Diseases of the Larynx
This is an example of a normal larynx. The true vocal folds are pearly white, they meet in the midline on phonation, and the surrounding structures are light pink. As you view the following examples of diseases of the larynx, you can compare them to this example.
Nodules are calluses on the vocal folds that occur with improper voice use or overuse. They are most common in children and females.They prevent the vocal folds from meeting in the midline and thus produce an hourglass deformity on closure resulting in a raspy, breathy voice. Most time,s these will respond to appropriate speech therapy. Occasionally (20% of the time), these may persist after intensive speech therapy and will require meticulous microlaryngeal surgery.
Polyps are benign lesions of the larynx, occurring mostly in adult males, that are usually located on the phonating margin (edge) of the vocal folds and prevent the vocal folds from meeting in the midline. Polyps can interfere with voice production and may produce a hoarse, breathy voice that tires easily. These may respond to conservative medical therapy and intensive speech therapy. If the lesion fails to respond, meticulous microsurgery may be indicated. One of the cofactors in the cause of these lesions may be laryngeal reflux disease.
sicca is caused by inadequate hydration of the vocal folds. Thick,
sticky mucus prevents the folds from vibrating in a fluid, uniform manner.
Vocal fold hemorrhage
This is an
example of a very early cancer of the vocal folds. If
these lesions are detected early, they can be treated with either radiation
or surgery, with a cure rate approaching 96%.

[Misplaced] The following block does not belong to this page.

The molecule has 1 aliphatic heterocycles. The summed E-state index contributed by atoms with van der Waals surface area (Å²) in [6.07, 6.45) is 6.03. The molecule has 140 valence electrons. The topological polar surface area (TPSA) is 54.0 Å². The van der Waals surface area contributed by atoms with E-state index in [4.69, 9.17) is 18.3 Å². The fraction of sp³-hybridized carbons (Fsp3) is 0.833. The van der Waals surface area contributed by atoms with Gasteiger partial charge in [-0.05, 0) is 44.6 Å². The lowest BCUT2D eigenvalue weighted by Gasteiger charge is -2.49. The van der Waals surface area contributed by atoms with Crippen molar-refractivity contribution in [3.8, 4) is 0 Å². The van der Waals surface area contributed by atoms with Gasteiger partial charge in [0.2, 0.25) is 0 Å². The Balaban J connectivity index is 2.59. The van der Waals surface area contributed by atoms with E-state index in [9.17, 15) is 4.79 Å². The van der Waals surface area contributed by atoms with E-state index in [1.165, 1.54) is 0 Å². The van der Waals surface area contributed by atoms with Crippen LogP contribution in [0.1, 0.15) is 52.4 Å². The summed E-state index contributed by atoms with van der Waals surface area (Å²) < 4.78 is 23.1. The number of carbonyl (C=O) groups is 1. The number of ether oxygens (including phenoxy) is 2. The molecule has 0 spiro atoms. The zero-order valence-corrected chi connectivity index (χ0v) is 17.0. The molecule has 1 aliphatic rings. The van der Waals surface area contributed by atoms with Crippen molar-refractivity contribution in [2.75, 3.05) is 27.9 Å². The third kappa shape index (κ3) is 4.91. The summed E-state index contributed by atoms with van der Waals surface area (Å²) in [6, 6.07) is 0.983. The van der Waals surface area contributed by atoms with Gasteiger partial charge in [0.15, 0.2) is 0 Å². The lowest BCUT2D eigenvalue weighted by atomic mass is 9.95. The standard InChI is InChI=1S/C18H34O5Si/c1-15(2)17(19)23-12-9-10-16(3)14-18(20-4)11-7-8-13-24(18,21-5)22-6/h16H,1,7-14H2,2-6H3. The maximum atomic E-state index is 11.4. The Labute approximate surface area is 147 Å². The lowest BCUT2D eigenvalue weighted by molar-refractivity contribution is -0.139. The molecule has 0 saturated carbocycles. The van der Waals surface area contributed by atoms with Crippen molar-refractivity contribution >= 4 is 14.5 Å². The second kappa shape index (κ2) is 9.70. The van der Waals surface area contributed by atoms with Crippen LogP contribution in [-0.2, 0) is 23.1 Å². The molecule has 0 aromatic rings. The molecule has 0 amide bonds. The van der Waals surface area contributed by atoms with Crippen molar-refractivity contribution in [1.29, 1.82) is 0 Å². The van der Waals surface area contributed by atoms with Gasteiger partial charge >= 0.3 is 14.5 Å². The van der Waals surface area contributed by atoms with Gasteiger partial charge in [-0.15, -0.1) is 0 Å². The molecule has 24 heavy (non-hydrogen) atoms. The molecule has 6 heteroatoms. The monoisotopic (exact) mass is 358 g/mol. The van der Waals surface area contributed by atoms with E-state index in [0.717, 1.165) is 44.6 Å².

Impaired Vocal Fold Mobility, a condition where one or both of the vocal folds do not move appropriately, can be due to paralysis, paresis, scarring, or inflammation of the crico-arytenoid joint.
Vocal fold paralysis or paresis results from a lesion of the neural or muscular mechanism.
Unilateral vocal fold paralysis can be caused by a variety of diseases or disorders that prevent movement in one vocal fold. When one weakened vocal fold does not move well enough to meet the other fold in the midline during speech, air leaks out too quickly. This causes the voice to sound breathy and weak, making it necessary for the speaker to take more frequent breaths during speech. After a full day of talking, someone with a weak vocal fold can feel exhausted due to the frequent breathing, and can experience choking and coughing on food or liquids.
Bilateral vocal fold paralysis: When both vocal folds have movement problems, the situation can be much more serious. With both vocal folds paralyzed in the midline position, the person has difficulty breathing and a tracheotomy may be necessary to establish an airway. If both folds are paralyzed near the midline, although the voice may be good the airway may be compromised. If both folds are paralyzed far apart, there may be no voice.
Vocal fold bowing, can result from neural, muscular, traumatic, congenital, or functional causes, with or without vocal fold atrophy, and can result in vocal weakness.
Presbylaryngis is a condition that is caused by thinning of the vocal fold muscle and tissues with aging. The vocal folds have less bulk than a normal larynx and therefore do not meet in the midline. As a result, the patient has a hoarse, weak, or breathy voice. This condition can be corrected by injection of fat or other material into both vocal folds to achieve better closure.